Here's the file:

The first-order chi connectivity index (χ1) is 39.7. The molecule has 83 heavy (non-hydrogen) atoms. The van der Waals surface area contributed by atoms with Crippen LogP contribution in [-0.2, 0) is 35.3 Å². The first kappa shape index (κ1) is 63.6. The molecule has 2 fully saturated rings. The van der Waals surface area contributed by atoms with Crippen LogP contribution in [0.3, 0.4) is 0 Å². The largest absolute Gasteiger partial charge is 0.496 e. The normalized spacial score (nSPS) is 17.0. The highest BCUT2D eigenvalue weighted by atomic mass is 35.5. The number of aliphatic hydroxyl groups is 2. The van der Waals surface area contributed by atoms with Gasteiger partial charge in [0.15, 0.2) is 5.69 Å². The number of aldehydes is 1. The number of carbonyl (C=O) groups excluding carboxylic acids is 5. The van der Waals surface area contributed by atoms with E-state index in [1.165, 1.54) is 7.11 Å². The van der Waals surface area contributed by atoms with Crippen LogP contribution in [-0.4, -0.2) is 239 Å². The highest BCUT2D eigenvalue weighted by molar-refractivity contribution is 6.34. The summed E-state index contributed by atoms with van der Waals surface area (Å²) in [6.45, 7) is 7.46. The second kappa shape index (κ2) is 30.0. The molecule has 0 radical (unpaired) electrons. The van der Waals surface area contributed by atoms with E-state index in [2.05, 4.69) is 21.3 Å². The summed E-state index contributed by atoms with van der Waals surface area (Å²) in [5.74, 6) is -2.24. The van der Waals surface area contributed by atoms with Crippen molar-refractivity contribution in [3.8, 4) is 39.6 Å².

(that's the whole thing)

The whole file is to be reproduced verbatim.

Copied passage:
The first-order chi connectivity index (χ1) is 39.7. The molecule has 83 heavy (non-hydrogen) atoms. The van der Waals surface area contributed by atoms with Crippen LogP contribution in [-0.2, 0) is 35.3 Å². The first kappa shape index (κ1) is 63.6. The molecule has 2 fully saturated rings. The van der Waals surface area contributed by atoms with Crippen LogP contribution in [0.3, 0.4) is 0 Å². The largest absolute Gasteiger partial charge is 0.496 e. The normalized spacial score (nSPS) is 17.0. The highest BCUT2D eigenvalue weighted by atomic mass is 35.5. The number of aliphatic hydroxyl groups is 2. The van der Waals surface area contributed by atoms with Gasteiger partial charge in [0.15, 0.2) is 5.69 Å². The number of aldehydes is 1. The number of carbonyl (C=O) groups excluding carboxylic acids is 5. The van der Waals surface area contributed by atoms with E-state index in [1.165, 1.54) is 7.11 Å². The van der Waals surface area contributed by atoms with Crippen LogP contribution in [-0.4, -0.2) is 239 Å². The highest BCUT2D eigenvalue weighted by molar-refractivity contribution is 6.34. The summed E-state index contributed by atoms with van der Waals surface area (Å²) in [6.45, 7) is 7.46. The second kappa shape index (κ2) is 30.0. The molecule has 0 radical (unpaired) electrons. The van der Waals surface area contributed by atoms with E-state index in [2.05, 4.69) is 21.3 Å². The summed E-state index contributed by atoms with van der Waals surface area (Å²) in [5.74, 6) is -2.24. The van der Waals surface area contributed by atoms with Crippen molar-refractivity contribution in [3.8, 4) is 39.6 Å².